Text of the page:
I have been thinking about Al Franken's final victory over Norm Coleman, so I watched the Ken Burns documentary film about Congress. It's a great overview of the history of that particular branch of government and the building(s) it has occupied, and the colorful characters that have festooned its halls and chambers:
Davy Crockett sat here. So did Joseph Pulitzer and Horace Greely. William Randolph Hearst and Emily Dickinson’s father. Isadore Strauss, the founder of Macy’s, and a man who pitched a perfect game for the Philadelphia Phillies in 1964.
Over ten thousand men and women have served here. Farmers and housewives. Rhodes scholars and ex-slaves. Astronauts and priests. Basketball stars and convicted felons. School teachers and playwrights. And lawyers. Always lawyers.
[…] One member has gone insane in office. One has taken maternity leave and several have served jail terms for bribery. Members have fought on the floor with fists, fire tongs, shot each other on dueling grounds, and been shot at from the galleries. 23 from Congress have become president.
We can now add to that motley list of professions and personalities a comedian.
He's definitely tried to keep a low profile on his humor since he decided to run for the senate seat. When he finally spoke in his new official capacity during the Sotomayor confirmation hearings, I was relieved to see that his unique sense of humor is still lurking beneath the surface, intact, just waiting for any prudent opportunity to surface.
When I survey the history of Congress over the last two centuries plus, it's clear that he has some pretty big shoes to fill and a great responsibility is entrusted to him, a responsibility that anyone familiar with his former show on Air America Radion knows he takes very seriously.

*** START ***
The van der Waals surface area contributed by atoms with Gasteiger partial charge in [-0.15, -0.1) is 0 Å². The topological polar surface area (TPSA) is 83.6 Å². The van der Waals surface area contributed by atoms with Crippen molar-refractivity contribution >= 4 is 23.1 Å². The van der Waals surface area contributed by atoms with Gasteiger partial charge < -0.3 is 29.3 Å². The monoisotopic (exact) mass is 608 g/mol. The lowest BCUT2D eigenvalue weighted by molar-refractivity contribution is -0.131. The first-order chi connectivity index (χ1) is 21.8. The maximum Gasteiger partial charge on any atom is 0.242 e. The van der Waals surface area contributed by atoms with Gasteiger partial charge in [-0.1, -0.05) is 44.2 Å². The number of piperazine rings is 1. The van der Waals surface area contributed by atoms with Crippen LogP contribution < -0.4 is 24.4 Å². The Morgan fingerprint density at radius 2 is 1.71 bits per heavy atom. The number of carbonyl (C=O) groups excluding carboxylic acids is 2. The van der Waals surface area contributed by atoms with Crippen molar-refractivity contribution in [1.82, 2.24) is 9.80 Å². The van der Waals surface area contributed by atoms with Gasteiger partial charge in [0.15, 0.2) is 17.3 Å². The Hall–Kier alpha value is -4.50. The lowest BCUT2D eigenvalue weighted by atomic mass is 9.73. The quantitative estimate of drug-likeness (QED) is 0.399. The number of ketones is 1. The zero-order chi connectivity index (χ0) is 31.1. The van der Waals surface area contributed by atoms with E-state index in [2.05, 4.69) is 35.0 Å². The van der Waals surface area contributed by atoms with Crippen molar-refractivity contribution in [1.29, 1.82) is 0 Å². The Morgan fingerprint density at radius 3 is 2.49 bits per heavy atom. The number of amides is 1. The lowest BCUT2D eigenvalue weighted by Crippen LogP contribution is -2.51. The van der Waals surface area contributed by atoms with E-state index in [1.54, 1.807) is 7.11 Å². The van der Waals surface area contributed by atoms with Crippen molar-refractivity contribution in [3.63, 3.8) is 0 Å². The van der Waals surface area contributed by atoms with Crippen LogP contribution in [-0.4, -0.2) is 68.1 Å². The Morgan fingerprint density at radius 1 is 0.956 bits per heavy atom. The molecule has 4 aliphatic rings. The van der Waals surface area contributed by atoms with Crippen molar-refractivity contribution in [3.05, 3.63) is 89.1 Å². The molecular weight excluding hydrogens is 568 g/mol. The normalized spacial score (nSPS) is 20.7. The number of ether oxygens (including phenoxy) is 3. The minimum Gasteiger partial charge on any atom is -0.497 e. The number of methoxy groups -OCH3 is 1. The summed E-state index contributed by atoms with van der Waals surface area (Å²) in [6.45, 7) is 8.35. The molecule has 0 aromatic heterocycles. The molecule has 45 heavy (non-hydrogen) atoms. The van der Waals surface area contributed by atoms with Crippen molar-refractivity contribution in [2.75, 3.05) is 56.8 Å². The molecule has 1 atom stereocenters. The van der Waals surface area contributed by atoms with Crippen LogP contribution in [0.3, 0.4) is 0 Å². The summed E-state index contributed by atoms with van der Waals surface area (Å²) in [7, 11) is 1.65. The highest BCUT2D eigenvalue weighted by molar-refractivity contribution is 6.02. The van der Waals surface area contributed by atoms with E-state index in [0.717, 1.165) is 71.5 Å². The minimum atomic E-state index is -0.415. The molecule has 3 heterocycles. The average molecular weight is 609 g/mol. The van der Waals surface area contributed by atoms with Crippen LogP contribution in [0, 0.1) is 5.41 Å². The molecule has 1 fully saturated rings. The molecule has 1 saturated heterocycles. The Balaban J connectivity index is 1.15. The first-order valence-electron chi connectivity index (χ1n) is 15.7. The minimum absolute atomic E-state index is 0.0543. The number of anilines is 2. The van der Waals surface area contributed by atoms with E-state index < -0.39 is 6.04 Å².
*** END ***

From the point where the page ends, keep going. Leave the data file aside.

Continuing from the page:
- Henry Clay - voted speaker of the house on his first day there for his oratory skill.
- John Quincy Adams - Old Man Eloquent, the only U.S president to serve in Congress after his presidency.
- Thomas Hart Benton of MO, the voice of western expansion (he once shot Andrew Jackson in a street brawl)
- Sam Houston, future president of Texas, who sat in the house chamber whittling a pine stick.
- Daniel Webster of Massachusetts . . . It was said that no man was ever so great as Daniel Webster looked and sounded.
- Jefferson Davis of Mississippi, who was in charge of the construction of the Capitol while it was being built. He would go on to become the president of the southern Confederacy before it was completed.
- On the floor of the senate, South Carolina Congressman Preston Brooks savagely beat the abolitionist Senator Charles Sumner (Mass) with a cane. Sumner tried so hard to get away that he wrenched his desk from the floor
- Hiram Revels-first black man ever to serve in the senate. Ironically, he filled the seat that had last been held by Jefferson Davis.
- James G Blaine - who almost became president - had it not been for previously accepting money from corrupt corporate barons.
- Thomas Bracket Reed of Maine Speaker of the House- staunch anti imperialist at a time when we were collection colonies.
- George W Norris, who finally broke speaker Joseph Gurney Cannon's (Foul-mouthed Joe) iron rule on congress.
- Robert M. LaFollete of Wisconsin, a progressive Republican, one of only six people to vote against a resolution of War against Germany in 1917. His son, Robert Jr would follow in his footsteps.
- The first woman to serve in Congress. . . . Jeannette Rankin of Montana, was also one of the "no" votes in 1917. She was the ONLY "no" vote in 1941 (WWII).
- Fiorello LaGuardia, a progressive (sometimes socialist) politician who could denounce exploiters in six languages.
- New Deal pioneers George Norris and Robert Wagner (he was born in Germany), and Sam Rayburn of Texas, and his eager young protege, Lyndon Johnson
- Harry S Truman of Missouri.
- John F. Kennedy
Some amazing and noteworthy personalities have walked those hallowed halls.
I wish Senator Al Franken much luck and clarity and wisdon in the coming years.